White veggies may combat cancer

White veggies may combat cancer

A major review of research finds that eating white vegetables may lower the risk of stomach cancer.

White vegetables may give cancer the red light, according to a major review of research. Vegetables like cauliflower, endive, leek, onions and even potatoes may slash the risk of stomach cancer by up to 33 percent, according to the research, which was published in the European Journal of Cancer.

"This study provides comprehensive and strong evidence that there are a number of protective and risk factors for gastric cancer in diet," wrote the study’s authors.

Stomach cancer is one of the leading causes of cancer-related death across the world, according to the American Cancer Society. In the United States, where it’s not as common as it was through the 1930s, about 24,590 cases of stomach cancer are diagnosed annually.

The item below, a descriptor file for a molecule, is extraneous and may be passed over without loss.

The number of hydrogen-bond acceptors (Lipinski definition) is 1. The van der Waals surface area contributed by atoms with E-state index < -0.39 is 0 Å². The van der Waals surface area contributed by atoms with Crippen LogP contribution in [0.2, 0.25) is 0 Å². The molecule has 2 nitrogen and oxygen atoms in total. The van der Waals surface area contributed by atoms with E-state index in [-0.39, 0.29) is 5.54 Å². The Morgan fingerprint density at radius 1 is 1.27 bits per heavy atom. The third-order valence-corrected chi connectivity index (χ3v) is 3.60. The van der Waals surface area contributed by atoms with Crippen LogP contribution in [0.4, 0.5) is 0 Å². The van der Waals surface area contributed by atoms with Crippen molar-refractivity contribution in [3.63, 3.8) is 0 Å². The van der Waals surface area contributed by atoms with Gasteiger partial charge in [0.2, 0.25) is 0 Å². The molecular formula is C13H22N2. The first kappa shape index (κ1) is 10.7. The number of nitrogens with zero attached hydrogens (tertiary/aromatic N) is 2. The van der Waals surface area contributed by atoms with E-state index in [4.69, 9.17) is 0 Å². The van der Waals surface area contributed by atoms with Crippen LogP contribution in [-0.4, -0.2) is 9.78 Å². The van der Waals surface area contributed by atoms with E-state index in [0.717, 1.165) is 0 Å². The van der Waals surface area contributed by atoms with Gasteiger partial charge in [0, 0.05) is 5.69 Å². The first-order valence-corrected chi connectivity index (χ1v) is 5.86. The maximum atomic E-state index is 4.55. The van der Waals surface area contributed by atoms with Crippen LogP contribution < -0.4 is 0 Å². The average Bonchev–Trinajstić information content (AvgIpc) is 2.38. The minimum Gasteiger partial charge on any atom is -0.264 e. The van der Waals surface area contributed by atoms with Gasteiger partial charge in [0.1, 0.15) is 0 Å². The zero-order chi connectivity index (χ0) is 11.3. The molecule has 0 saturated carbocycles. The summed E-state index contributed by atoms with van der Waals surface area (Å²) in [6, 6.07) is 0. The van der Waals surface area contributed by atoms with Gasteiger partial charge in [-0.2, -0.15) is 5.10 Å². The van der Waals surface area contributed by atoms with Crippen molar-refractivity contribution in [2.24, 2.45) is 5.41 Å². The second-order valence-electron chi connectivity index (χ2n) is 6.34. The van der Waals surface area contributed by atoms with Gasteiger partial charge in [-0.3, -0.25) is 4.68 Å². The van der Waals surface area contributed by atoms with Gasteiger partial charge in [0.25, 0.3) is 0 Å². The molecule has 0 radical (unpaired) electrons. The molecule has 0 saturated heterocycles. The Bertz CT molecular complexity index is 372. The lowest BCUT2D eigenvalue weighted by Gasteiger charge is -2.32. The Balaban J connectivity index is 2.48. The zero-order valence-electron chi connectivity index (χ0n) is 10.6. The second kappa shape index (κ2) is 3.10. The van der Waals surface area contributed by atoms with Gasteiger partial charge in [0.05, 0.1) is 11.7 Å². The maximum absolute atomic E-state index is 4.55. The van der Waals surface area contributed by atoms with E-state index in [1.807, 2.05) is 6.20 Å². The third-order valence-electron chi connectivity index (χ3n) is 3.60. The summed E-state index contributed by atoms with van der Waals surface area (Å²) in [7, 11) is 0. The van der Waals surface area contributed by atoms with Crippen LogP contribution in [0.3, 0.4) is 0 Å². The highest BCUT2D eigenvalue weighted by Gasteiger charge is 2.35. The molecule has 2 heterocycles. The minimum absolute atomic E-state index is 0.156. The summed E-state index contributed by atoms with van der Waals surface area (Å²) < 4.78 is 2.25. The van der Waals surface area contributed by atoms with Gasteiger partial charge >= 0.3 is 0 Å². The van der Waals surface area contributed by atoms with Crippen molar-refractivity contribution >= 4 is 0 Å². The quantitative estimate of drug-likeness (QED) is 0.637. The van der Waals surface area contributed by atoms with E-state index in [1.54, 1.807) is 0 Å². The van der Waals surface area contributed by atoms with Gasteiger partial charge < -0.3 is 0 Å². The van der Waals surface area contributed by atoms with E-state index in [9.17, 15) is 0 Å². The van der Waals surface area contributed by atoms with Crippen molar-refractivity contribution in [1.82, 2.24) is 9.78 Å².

For the new study, researchers at Zhejiang University collected and compared data from 76 studies, including 37 carried out in Europe, 11 in the US, 21 in Japan, four in China and three in Korea. A total of 6,316,385 participants were followed up for an average of 11 years making this the biggest review undertaken to date into the link between food and stomach cancer, according to an AP post.

The study also found that vitamin C lowered the risk of cancer by 11 percent. Previous research suggested the vitamin may reduce the risk of stomach cancer by as much as 31 percent.

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